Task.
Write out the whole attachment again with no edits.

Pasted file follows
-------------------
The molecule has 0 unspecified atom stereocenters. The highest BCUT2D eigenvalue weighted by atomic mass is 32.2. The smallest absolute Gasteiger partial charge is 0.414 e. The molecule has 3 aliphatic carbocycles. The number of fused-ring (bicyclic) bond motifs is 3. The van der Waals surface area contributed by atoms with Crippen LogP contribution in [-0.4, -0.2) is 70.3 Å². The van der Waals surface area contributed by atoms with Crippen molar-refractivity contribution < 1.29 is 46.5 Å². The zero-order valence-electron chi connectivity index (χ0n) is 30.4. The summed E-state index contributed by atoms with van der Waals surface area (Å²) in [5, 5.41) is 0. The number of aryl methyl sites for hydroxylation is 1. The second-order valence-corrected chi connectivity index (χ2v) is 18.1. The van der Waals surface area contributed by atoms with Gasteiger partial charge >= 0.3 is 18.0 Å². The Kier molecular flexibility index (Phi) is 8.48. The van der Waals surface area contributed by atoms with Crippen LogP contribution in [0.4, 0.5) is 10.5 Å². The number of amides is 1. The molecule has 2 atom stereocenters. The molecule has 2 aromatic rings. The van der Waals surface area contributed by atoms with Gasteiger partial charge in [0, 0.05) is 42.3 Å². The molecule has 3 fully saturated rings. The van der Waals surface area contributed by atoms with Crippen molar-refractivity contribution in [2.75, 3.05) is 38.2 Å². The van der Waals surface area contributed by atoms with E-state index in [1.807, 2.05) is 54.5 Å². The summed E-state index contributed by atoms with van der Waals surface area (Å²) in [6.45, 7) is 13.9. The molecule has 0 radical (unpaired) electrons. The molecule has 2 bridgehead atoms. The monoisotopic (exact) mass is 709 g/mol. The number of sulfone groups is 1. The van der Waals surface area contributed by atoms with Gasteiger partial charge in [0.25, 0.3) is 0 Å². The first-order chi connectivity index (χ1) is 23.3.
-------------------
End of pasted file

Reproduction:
The molecule has 0 unspecified atom stereocenters. The highest BCUT2D eigenvalue weighted by atomic mass is 32.2. The smallest absolute Gasteiger partial charge is 0.414 e. The molecule has 3 aliphatic carbocycles. The number of fused-ring (bicyclic) bond motifs is 3. The van der Waals surface area contributed by atoms with Crippen LogP contribution in [-0.4, -0.2) is 70.3 Å². The van der Waals surface area contributed by atoms with Crippen molar-refractivity contribution < 1.29 is 46.5 Å². The zero-order valence-electron chi connectivity index (χ0n) is 30.4. The summed E-state index contributed by atoms with van der Waals surface area (Å²) in [5, 5.41) is 0. The number of aryl methyl sites for hydroxylation is 1. The second-order valence-corrected chi connectivity index (χ2v) is 18.1. The van der Waals surface area contributed by atoms with Gasteiger partial charge >= 0.3 is 18.0 Å². The Kier molecular flexibility index (Phi) is 8.48. The van der Waals surface area contributed by atoms with Crippen LogP contribution in [0.4, 0.5) is 10.5 Å². The number of amides is 1. The molecule has 2 atom stereocenters. The molecule has 2 aromatic rings. The van der Waals surface area contributed by atoms with Gasteiger partial charge in [0, 0.05) is 42.3 Å². The molecule has 3 fully saturated rings. The van der Waals surface area contributed by atoms with Crippen molar-refractivity contribution in [2.75, 3.05) is 38.2 Å². The van der Waals surface area contributed by atoms with E-state index in [1.807, 2.05) is 54.5 Å². The summed E-state index contributed by atoms with van der Waals surface area (Å²) in [6.45, 7) is 13.9. The molecule has 0 radical (unpaired) electrons. The molecule has 2 bridgehead atoms. The monoisotopic (exact) mass is 709 g/mol. The number of sulfone groups is 1. The van der Waals surface area contributed by atoms with Gasteiger partial charge in [0.25, 0.3) is 0 Å². The first-order chi connectivity index (χ1) is 23.3.